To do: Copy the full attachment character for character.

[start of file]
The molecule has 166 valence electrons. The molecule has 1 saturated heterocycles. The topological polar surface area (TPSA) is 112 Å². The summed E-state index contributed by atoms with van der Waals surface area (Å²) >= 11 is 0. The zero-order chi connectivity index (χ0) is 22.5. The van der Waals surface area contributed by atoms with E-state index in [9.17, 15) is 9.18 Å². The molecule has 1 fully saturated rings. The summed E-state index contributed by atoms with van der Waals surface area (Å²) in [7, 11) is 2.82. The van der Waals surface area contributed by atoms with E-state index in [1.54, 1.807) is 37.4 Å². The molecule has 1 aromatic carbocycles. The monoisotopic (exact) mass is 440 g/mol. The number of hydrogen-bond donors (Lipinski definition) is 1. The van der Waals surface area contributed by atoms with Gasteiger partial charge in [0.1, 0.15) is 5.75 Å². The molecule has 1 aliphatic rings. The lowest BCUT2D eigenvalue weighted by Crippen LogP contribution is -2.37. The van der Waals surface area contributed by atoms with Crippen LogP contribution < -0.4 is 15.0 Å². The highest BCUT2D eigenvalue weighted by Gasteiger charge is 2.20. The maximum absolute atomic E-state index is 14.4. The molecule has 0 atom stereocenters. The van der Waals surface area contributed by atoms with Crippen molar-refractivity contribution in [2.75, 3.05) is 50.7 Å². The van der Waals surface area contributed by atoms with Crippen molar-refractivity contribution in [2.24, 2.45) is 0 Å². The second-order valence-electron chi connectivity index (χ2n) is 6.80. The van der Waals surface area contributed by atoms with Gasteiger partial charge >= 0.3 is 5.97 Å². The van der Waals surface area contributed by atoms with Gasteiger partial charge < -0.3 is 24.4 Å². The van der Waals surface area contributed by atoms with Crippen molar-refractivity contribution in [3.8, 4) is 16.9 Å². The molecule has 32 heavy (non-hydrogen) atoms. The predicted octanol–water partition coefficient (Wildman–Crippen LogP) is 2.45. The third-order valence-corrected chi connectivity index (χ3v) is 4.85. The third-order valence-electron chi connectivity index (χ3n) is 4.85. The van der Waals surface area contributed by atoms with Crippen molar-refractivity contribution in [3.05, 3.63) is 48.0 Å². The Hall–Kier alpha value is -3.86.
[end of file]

The molecule has 166 valence electrons. The molecule has 1 saturated heterocycles. The topological polar surface area (TPSA) is 112 Å². The summed E-state index contributed by atoms with van der Waals surface area (Å²) >= 11 is 0. The zero-order chi connectivity index (χ0) is 22.5. The van der Waals surface area contributed by atoms with E-state index in [9.17, 15) is 9.18 Å². The molecule has 1 fully saturated rings. The summed E-state index contributed by atoms with van der Waals surface area (Å²) in [7, 11) is 2.82. The van der Waals surface area contributed by atoms with E-state index in [1.54, 1.807) is 37.4 Å². The molecule has 1 aromatic carbocycles. The monoisotopic (exact) mass is 440 g/mol. The number of hydrogen-bond donors (Lipinski definition) is 1. The van der Waals surface area contributed by atoms with Gasteiger partial charge in [0.1, 0.15) is 5.75 Å². The molecule has 1 aliphatic rings. The lowest BCUT2D eigenvalue weighted by Crippen LogP contribution is -2.37. The van der Waals surface area contributed by atoms with Crippen LogP contribution < -0.4 is 15.0 Å². The highest BCUT2D eigenvalue weighted by Gasteiger charge is 2.20. The maximum absolute atomic E-state index is 14.4. The molecule has 0 atom stereocenters. The van der Waals surface area contributed by atoms with Crippen molar-refractivity contribution in [2.75, 3.05) is 50.7 Å². The van der Waals surface area contributed by atoms with Crippen molar-refractivity contribution in [2.24, 2.45) is 0 Å². The second-order valence-electron chi connectivity index (χ2n) is 6.80. The van der Waals surface area contributed by atoms with Gasteiger partial charge >= 0.3 is 5.97 Å². The van der Waals surface area contributed by atoms with Gasteiger partial charge < -0.3 is 24.4 Å². The van der Waals surface area contributed by atoms with Crippen molar-refractivity contribution in [3.8, 4) is 16.9 Å². The molecule has 32 heavy (non-hydrogen) atoms. The predicted octanol–water partition coefficient (Wildman–Crippen LogP) is 2.45. The third-order valence-corrected chi connectivity index (χ3v) is 4.85. The third-order valence-electron chi connectivity index (χ3n) is 4.85. The van der Waals surface area contributed by atoms with Crippen molar-refractivity contribution in [3.05, 3.63) is 48.0 Å². The Hall–Kier alpha value is -3.86.